Take the 2-minute tour ×
Mathematics Stack Exchange is a question and answer site for people studying math at any level and professionals in related fields. It's 100% free, no registration required.

I can't seem to find a textbook solution to this. It is always assumed that the length of the sides is know.

Isosceles triangle

Isolceles triangle

So the base $a$ is known. The bottom angles where $\alpha$ and the two sides $b$ touch, are known.

What is $h$?

share|improve this question
add comment

4 Answers

up vote 3 down vote accepted

enter image description here

solution sketch:

Note that $h$ divides the triangle into two right triangles (h is the perpendicular bisector (altitude) from the base to the opposite vertex); the angles line $h$ forms with $a$ are right angles. This gives you two right triangles, and you only need one of them to compute the values you need.

Call the two known (marked) angles $\theta$ (they are equal).

If you know the length of the side $b$: $\sin\theta = \dfrac{h}{b} \implies h = b\sin\theta$

If $a$ is known, $\tan\theta = \dfrac{h}{a/2} \implies h = \dfrac{a}{2}\tan \theta$.


Now, using the pythorean theorem to relate your sides, we know that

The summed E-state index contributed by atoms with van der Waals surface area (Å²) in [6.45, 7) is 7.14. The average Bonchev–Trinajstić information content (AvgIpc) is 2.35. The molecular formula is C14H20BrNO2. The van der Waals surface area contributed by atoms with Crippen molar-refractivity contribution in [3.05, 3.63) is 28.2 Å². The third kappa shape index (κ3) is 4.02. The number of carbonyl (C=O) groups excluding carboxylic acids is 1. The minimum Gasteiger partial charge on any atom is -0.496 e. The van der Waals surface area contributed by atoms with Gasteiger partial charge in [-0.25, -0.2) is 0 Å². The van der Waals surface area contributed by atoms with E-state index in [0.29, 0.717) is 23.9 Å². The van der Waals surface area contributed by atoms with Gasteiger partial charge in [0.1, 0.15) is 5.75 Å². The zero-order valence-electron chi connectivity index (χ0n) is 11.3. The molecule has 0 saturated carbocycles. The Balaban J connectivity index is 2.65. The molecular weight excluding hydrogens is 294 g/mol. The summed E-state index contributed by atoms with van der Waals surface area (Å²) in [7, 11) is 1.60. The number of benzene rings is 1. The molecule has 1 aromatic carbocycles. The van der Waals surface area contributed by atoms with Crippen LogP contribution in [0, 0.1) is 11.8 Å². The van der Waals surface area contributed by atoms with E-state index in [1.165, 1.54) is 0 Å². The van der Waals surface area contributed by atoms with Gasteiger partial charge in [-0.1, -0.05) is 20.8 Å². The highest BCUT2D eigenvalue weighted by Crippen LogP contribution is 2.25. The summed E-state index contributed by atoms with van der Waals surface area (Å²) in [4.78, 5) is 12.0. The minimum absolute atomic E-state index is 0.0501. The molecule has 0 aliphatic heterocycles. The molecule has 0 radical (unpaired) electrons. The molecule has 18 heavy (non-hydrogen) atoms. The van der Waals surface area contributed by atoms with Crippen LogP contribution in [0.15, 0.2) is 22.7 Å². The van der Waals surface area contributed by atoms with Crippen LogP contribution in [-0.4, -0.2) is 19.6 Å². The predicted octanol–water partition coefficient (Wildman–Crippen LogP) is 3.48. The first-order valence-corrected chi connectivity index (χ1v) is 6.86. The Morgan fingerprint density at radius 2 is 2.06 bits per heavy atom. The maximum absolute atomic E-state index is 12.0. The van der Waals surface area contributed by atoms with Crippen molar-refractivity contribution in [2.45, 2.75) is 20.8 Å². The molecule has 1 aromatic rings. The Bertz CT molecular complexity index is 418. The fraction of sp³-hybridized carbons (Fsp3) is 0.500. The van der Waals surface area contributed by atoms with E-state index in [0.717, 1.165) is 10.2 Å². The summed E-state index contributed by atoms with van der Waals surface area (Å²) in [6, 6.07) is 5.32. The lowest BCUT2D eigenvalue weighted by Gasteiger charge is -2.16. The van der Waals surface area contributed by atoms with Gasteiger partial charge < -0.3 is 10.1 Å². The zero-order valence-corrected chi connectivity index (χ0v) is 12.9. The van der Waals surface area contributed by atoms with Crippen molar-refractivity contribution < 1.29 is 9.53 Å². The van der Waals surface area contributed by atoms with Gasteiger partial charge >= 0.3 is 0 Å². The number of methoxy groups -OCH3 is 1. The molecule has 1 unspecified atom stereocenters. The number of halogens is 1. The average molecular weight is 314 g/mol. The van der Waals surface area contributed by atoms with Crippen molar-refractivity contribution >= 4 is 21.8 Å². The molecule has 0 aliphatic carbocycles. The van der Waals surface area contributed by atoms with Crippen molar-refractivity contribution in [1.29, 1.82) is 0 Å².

$$h^2+\left(\frac{a}{2}\right)^2\,=\;b^2\tag{pythogorean theorem}$$

If the length of $b$ is unknown, using the pythagorean theorem, then knowing $a/2$ and $h$ will allow you to solve for $b$.

Knowing $\,b\,$ and $\,h\,$ will allow you to solve for $\,\dfrac{a}{2}\,$ by the pythagorean theorem Then double the value of $a/2$ to get $a$.

share|improve this answer
    
Thank you, this seems to work. Likewise Inquisitive's answer. It's part of larger problem and i didn't get the results i expected, but that was a fault on my part. Your answer is correct. –  Adrian Jan 7 '13 at 15:17
    
You're welcome. Glad to help! –  amWhy Jan 7 '13 at 15:20
add comment

You can calculate h

1) using a and b

(a/2) * (a/2) + h * h = b * b

2) using sine law or cosine law http://www.transtutors.com/math-homework-help/laws-of-triangle/

h/ sinα = b / sin 90

share|improve this answer
add comment

from one of the following equations $$h^2+\left(\frac{a}{2}\right)^2=b^2$$ $$\sin\alpha=\frac{h}{b}$$ $$\cos\alpha=\frac{h/2}{b}=\frac{h}{2b}$$ $$\tan\alpha=\frac{h}{a/2}=\frac{2h}{a}$$ if you know two elements you can find the missing one

share|improve this answer
add comment

I have explained it graphically below.

Height

share|improve this answer
add comment

protected by Alexander Gruber 12 hours ago

Thank you for your interest in this question. Because it has attracted low-quality answers, posting an answer now requires 10 reputation on this site.

Would you like to answer one of these unanswered questions instead?

Not the answer you're looking for? Browse other questions tagged or ask your own question.